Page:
He says, “how long u think u can run from ur shit?”

And I’m like, “what? u talking to me?”

He’s like, “yea I’m talking to u, there’s no one else around Son,
and its clear to me that ur running from sum thing!”

My silence confirms it
even tho he’s already sensed it
so I jus keep quiet and listen
He says, “u see kid,
everybody shits,
that’s jus the way it is
but sum times we make it
so complicated
we catch a bad case of the runs, u know, run from this, run from that
run away from the shit u made and never look back.”
and I’m thinking…
who in the hell is this cat,
talking to me like that,
he don’t even know me.
And Pops’ says, ” I know I don’t! But what I do know
is when u go
where u ought not be,
that makes two places ur not suppose to be!”

Right then and there this friendly feminine energy
starts waving for me to come on
she’s the conductor calling all aboard
its time to move forward,
but I can’t.
I’m stuck, with hands on hips,
conflicted.
John Queonas
an internal episode of what wud u do
so I turn back to old school cat
but he’s gone
so are the benches and the guitar
there’s no change
only the whispering distance
no passengers
not even a train
its jus this day dream
where my character defects
become living figments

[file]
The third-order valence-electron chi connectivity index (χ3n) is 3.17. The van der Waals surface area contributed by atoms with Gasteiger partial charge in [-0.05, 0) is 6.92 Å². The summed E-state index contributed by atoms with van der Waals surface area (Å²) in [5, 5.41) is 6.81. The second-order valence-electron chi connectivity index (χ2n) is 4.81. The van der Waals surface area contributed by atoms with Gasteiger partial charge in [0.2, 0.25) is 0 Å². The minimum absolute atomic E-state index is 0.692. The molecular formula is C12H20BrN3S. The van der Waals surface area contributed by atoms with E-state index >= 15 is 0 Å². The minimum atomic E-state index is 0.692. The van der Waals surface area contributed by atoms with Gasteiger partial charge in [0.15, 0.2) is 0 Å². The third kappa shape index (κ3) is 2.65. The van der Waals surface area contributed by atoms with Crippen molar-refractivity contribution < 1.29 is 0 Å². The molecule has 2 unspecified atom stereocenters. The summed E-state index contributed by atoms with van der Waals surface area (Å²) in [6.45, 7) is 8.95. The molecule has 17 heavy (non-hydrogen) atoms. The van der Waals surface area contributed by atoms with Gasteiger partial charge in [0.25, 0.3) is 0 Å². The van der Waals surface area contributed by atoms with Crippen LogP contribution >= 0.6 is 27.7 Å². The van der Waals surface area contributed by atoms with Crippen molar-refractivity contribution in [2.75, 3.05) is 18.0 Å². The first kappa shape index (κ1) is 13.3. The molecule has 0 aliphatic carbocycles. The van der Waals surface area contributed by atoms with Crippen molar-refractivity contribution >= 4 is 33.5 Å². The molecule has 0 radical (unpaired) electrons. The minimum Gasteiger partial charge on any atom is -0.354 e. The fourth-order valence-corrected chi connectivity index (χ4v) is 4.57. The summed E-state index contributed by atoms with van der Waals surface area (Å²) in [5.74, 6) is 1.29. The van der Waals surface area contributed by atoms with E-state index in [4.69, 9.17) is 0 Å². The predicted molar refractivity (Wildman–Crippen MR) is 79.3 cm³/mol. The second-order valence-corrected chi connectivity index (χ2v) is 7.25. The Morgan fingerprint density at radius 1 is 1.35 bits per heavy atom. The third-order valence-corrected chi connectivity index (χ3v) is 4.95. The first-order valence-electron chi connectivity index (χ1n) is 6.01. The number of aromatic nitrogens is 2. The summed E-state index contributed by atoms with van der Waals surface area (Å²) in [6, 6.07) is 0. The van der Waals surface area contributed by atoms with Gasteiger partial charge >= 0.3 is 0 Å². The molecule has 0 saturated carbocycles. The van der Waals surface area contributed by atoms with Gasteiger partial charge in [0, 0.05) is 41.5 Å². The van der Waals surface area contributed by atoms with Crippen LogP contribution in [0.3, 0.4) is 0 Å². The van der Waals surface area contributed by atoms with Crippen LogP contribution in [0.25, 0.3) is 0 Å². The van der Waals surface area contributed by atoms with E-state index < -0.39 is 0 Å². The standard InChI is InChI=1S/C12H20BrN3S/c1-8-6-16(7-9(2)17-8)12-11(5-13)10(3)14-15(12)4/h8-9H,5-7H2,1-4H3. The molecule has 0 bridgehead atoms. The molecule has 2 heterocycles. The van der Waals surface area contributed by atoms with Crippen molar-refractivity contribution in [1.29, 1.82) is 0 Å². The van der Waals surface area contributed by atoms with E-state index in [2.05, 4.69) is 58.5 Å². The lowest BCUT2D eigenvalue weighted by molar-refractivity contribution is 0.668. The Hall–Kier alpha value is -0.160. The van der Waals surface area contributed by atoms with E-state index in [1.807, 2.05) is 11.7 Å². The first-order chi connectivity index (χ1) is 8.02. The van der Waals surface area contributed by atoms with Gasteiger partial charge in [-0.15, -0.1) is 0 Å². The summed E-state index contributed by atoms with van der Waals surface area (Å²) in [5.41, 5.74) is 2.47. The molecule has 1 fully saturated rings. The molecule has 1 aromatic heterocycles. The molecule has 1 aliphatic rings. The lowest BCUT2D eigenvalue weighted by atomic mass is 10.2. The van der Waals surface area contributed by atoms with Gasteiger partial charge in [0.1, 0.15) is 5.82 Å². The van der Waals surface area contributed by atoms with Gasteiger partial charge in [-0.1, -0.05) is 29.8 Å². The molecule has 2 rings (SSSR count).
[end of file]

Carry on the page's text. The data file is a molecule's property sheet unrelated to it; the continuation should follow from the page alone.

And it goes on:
of my imagination
working out my problems
while we hang…..
at The Train Station.

My crew calls this one “The Train Station” and I can see why, so I don’t correct them or explain how its true and original name is “Jimi Hendrix”. A title given it which surprisingly wasn’t complicated at all for me, in fact, was quite easy, and might I add, appropriate.

As my abel companion and I sum times talk on the phone and I hear the whistle of a train thru the receiver, I say, “I hear Jimi Hendricks in the back ground!”

Whether its in the back ground of a phone call or out this prison window from jus right over there, sum where, the sound of Jimi has the same effect it always did when I was a kid.

Out of all the poem’s Ive written, this is Amy’s favorite. I’m sure she has her reasons, but mostly I think its cos she knows what I know about it. She once wrote to me when I was planning to perform this poem for an event in here. She said the poem wud “remain unexposed unless I choose the audience worthy.” What she means by that is if I choose to explain certain meanings about why I wrote certain lines the way I did in the poem. So, for the first time, I do so here, for her, and for u who read this.

The 3 quarters and 6 nickles inside Pops’ open guitar case, when added up, equals $1.05, which is how many yrs the court sentenced me to, 105 to life. “cos all I see is 3 quarters 6 nickles”, when u got this much time, its so big, its hard to see ne thing else. It is a time so far off, “it reminds me how far distance is, half listening to the PA system announcing its1:05 departure time” cos that when they try and tell me I can leave here, so I wait, impatiently, “cos its jus me, standing in a one man line”, not cos I received the longest sentence handed out in my counties history, but cos of the deep loneliness I feel even in a train station full of ppl.

Pops’ is looking for sum change in the form of little coins, whereas I’m “looking for a different kinda change, cos I’m carrying a different kind of case” then the one carrying his guitar. Wishing sum change was as easy to get as it was as sum one walking by and tossing it to me.

The rest, I hope, is self explanatory.

Thanks for listening.

Jason B. Thompson
DOC #257-630